MOVIE REVIEW: Only Lovers Left Alive

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Only Lovers Left Alive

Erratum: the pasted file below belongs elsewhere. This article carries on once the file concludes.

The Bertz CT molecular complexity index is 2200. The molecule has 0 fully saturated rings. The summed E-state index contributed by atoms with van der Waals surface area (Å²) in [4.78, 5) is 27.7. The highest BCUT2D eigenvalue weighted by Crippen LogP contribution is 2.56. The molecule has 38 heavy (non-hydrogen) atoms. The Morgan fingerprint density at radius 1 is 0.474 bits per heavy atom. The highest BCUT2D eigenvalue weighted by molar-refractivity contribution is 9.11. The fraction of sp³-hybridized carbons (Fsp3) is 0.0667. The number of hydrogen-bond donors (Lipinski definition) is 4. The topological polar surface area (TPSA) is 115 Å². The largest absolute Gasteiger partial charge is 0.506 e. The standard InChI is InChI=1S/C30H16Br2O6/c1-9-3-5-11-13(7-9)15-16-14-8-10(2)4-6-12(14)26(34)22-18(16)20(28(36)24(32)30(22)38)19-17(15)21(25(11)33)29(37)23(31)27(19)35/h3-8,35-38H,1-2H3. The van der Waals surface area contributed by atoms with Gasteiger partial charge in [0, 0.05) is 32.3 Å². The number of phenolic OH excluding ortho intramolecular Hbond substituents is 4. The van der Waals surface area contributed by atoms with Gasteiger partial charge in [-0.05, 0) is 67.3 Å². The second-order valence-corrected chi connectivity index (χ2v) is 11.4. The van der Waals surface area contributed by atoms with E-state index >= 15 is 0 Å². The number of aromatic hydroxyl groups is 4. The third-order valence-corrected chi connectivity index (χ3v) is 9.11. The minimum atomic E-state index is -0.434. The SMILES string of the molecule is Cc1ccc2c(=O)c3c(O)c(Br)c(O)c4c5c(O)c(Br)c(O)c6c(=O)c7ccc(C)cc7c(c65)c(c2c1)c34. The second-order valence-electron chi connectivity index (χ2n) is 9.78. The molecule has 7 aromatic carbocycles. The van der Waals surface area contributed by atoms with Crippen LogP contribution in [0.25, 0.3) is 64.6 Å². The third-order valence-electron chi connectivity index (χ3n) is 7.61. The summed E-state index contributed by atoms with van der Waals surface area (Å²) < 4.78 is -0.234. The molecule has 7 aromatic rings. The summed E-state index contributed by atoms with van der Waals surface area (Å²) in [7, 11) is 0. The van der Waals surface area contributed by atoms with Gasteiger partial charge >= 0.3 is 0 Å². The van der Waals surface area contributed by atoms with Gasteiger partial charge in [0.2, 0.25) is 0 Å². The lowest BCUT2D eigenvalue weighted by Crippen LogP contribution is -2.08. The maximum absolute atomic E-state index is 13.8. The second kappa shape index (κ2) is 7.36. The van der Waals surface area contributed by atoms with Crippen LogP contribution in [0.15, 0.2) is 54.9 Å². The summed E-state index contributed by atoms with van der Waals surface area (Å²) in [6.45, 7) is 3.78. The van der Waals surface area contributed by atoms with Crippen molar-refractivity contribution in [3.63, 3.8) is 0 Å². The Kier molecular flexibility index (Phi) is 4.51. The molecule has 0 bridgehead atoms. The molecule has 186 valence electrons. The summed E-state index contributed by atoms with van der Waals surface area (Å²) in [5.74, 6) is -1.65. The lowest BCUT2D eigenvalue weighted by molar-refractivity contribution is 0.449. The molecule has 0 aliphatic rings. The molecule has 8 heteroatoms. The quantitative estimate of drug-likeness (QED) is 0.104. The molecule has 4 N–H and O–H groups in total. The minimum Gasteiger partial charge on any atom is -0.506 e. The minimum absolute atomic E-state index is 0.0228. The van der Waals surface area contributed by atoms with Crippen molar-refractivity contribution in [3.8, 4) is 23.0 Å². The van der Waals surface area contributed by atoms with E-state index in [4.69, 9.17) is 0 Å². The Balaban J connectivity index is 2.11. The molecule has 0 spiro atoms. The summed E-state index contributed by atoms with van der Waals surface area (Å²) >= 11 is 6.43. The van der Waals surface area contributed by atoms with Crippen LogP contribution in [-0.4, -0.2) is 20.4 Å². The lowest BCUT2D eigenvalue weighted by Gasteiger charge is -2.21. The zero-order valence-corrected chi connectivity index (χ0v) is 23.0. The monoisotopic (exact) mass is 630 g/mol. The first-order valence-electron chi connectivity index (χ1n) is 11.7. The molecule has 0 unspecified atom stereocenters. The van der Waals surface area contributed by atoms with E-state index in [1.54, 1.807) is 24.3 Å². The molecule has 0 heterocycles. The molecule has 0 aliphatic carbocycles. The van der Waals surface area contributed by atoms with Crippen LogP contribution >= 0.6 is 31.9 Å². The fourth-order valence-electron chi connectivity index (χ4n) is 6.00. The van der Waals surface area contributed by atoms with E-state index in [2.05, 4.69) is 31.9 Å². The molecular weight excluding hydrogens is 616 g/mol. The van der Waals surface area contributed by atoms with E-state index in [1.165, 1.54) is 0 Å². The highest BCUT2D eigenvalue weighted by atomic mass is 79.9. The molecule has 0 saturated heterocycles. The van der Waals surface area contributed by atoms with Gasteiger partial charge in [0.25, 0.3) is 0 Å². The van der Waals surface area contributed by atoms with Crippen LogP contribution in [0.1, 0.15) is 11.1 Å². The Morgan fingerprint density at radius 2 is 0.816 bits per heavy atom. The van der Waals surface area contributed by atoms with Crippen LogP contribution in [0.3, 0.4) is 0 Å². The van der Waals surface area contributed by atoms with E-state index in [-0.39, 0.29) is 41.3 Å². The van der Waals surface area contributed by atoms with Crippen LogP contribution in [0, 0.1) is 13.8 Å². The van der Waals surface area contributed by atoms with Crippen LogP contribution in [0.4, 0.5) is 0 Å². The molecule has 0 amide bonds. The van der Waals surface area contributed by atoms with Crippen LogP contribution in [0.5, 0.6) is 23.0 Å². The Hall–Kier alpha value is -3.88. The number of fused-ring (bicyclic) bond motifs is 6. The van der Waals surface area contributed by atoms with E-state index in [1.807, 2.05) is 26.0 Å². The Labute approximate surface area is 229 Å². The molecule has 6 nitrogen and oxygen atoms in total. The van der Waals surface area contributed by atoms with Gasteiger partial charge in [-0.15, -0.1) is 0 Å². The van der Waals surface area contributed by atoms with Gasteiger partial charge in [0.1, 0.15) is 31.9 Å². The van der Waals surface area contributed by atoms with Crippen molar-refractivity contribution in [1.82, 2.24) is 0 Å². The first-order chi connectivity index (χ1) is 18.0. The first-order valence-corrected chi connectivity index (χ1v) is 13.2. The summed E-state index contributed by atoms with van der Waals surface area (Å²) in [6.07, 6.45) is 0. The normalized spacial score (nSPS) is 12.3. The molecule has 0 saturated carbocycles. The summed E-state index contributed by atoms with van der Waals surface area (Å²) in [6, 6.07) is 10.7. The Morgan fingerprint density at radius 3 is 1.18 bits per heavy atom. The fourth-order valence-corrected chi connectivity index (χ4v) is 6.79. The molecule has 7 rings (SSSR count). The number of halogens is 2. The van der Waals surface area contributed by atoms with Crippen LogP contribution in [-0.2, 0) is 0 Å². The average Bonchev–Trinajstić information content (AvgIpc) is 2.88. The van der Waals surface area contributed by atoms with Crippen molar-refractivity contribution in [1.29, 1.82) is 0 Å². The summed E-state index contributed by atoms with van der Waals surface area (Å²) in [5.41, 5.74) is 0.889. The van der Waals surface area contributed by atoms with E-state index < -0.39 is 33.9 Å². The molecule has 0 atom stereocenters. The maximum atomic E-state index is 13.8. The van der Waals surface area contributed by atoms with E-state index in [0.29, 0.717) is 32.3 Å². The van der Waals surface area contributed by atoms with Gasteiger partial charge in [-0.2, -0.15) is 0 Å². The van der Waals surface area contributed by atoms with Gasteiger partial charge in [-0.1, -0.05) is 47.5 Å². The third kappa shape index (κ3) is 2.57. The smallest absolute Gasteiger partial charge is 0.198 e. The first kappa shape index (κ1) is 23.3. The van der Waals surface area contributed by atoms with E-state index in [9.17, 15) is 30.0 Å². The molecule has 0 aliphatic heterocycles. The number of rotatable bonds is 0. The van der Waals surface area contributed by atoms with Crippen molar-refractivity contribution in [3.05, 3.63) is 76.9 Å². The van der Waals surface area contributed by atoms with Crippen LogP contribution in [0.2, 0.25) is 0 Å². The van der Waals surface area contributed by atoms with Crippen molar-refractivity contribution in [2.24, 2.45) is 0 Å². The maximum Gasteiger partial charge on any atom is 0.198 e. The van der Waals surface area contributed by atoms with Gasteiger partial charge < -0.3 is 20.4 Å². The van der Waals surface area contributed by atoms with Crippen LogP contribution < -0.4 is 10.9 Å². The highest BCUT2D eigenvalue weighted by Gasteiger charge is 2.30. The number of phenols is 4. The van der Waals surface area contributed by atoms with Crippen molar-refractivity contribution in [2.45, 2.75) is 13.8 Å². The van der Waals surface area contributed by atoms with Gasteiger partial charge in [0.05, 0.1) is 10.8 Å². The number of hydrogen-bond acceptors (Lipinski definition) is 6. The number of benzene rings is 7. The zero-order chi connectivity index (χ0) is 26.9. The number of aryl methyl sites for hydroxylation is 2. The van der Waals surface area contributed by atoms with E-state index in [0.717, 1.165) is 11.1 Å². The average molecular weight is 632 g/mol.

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Only Lovers Left Alive is the new genre-bending vampire drama from director Jim Jarmusch.  Jarmusch is considered by most as a true auteur.  His filmography includes such titles as Dead Man, Ghost Dog: The Way of the Samurai, and Broken Flowers.  Only Lovers Left Alive was included in the Main Competition program at the 2013 Cannes Film Festival, which in my opinion is a very big deal.  Tilda Swinton and Tom Hiddleston headline the film with Mia Wasikowska, John Hurt, Jeffrey Wright, and Anton Yelchin supporting.  The film has since played at multiple film festivals and had a limited release on April 11. Adam (Hiddleston) is a vampire who has been living for centuries as an accomplished musician and has influenced the careers of many famous musicians throughout history.  He is now living in a run-down house in a deserted area of Detroit.  He has become bored with life and is even contemplating suicide because he feels humanity is doomed.  He survives by purchasing blood illegally at a local blood-bank without any questions from the doctor.  One night as he has his gun to his chest, he receives a video phone call from his wife, Eve (Swinton).  Eve has been living in Tangier for a number of years and gets her blood from a local vampire friend.  Adam and Eve are still madly in love with one another even though they’ve been living apart.  Eve senses something is wrong with Adam, so she flies to Detroit to be with him.  Life is great when they are together as they dance, play chess, and even enjoy blood popsicles.  A problem arises when Eve’s sister Ava (Wasikowska) pays them a visit.  She seems to have an insatiable thirst for blood and makes a big mistake one night forcing Adam and Eve to flee from Detroit.  Back in Tangier, the lovers are running out of options and might have to go to extremes in order to survive. Considering that Only Lovers Left Alive had its world premiere at last year’s Cannes Film Festival and also played at this year’s Sundance Film Festival, I was fully expecting to love it.  The thing I could have never guessed was how slow it was going to be.  It is a well-made film with great acting and a spot-on soundtrack, but so much of the movie just drags on and not much ever really happens.  I’m sure that is point of the film, but at the same time it does get a bit too dull.  It’s not a terrible movie by any stretch, but I just wanted it to be more.  The film has a very cool vibe about it with the dark sets and the dark music and the cast is really great.  I find Tilda Swinton completely fascinating and can’t take my eyes off of her when she’s on-screen.  She’s so unusual and mysterious.  Then there is Tom Hiddleston, who is most well known for playing Loki from The Avengers, who plays his part to perfection.  There are definitely some good take-aways from Only Lovers Left Alive, but overall there’s just not enough for me to recommend it.  If you’re into the art house scene, it is worth seeing, but you might want to wait for it to hit DVD. Grade:  C Only Lovers Left Alive opens at the Landmark Keystone Art Theater in Indianapolis on Friday, May 9.

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